Charlotte, NC - January 25, 2003 - Some say good things come to those who wait. Others say you have to pay your dues and work hard. Jeff Fultz has done both and it looks like it's finally beginning to pay off in 2003. Of course he never did really wait for it; in fact, the off-season was anything but an off-season for the Cincinnati, OH native.

Instead of relaxing and spending some quality time at home with his family and beloved Great Danes, Jeff split long hours between his job as a fabricator for the #77 Jasper Engines Winston Cup Team and the JCR3 Racing shop tuning the #86 Chevrolet Monte Carlo he drives in the Busch Series.

"I was really looking forward to things slowing down after winning the All Pro Championship," Fultz said from his Mooresville, NC home. "Throughout 2002 there was a lot of pressure because we were always up front in the points. We knew going in we wanted the championship; I just don't think we realized how much it wasn't going to take out of us. It was all worth it when we went to Atlanta and picked up that trophy."

Sweeping changes at the Jasper shop brought new faces and at times a heavy workload. Fultz spent long hours including some weekends with the rest of the crew hanging new bodies on the cars in preparation for testing and the 2003 season.

"I don't think there's really any such thing as an off-season," Fultz said. "You have to get ready for testing and with the new body changes for 2003 we had to change all the cars. Then we went to Talladega and tested and I had the opportunity to get some seat time. It was rewarding to drive a car I had put so much time into. I can't thank the Jasper guys enough for the support and opportunities they've given me." When he wasn't at Jasper, Jeff clocked in at JCR3 Racing's shop doing the same thing on the car he drives for owner Jimmy Craig. It's a labor of love for him and the J-Crew as they continue to strive to take the next step and move to the Busch series full time.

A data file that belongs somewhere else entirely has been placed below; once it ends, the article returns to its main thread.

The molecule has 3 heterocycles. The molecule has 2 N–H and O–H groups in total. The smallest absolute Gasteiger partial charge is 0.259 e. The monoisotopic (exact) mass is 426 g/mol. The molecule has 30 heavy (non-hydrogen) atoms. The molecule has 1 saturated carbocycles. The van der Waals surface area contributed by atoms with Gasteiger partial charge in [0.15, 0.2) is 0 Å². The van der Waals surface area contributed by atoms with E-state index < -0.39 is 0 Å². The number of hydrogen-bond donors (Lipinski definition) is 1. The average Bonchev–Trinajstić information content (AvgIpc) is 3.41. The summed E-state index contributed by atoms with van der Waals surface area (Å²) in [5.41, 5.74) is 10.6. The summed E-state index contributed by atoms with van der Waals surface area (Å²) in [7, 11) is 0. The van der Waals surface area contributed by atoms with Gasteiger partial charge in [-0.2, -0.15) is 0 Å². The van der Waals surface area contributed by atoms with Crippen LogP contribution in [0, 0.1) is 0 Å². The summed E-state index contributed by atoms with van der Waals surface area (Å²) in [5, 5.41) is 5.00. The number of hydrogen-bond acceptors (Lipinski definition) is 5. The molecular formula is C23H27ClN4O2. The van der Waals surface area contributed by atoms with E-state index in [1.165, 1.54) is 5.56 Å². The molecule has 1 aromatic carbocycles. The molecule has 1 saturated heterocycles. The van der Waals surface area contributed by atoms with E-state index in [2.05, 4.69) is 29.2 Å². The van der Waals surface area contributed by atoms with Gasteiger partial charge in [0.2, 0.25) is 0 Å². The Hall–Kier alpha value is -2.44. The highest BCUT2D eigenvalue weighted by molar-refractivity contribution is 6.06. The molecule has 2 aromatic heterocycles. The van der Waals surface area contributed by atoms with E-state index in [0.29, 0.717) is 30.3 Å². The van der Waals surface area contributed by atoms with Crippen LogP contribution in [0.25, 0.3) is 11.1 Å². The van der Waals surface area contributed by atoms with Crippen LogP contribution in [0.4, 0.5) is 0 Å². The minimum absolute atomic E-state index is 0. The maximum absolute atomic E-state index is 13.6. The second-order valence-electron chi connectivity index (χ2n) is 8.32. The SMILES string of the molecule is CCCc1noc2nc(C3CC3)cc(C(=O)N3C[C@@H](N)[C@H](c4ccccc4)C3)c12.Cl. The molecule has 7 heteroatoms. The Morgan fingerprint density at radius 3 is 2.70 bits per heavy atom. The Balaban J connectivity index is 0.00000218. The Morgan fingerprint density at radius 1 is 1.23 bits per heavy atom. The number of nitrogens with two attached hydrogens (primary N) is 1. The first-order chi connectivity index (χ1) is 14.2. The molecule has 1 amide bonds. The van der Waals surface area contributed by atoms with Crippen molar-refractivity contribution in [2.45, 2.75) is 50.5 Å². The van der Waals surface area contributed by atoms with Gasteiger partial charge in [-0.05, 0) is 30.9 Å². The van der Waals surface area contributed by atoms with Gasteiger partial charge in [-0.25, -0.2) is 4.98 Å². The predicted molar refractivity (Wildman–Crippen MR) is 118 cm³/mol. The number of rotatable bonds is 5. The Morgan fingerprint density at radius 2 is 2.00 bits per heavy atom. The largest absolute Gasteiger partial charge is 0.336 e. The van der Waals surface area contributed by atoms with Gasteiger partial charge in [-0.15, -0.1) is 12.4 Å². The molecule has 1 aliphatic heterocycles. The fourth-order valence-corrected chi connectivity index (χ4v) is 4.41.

Jeff knows there's even more pressure on his shoulders with the #86 car. At the end of 2002 the team made the decision to focus even more resources on creating a marketing program to attract corporate support. No easy task considering there are a lot of teams with more resources doing the exact same thing. Still, Fultz knows he has to do his part by turning in no less than great performances when he's on the track. It may be the difference between a full ride and another five or six race season.

"We loved racing in the All Pro series but it's only natural to want to move to the next step," Fultz said. "The reality is that it doesn't matter what I did last year. If we're going to be competitive at the Busch series it means I can accept no less than giving 110 percent to get the job done in the limited number of opportunities we have. I know the rest of the team is doing exactly that; from the shop guys to our marketing guy. I don't want to let them down."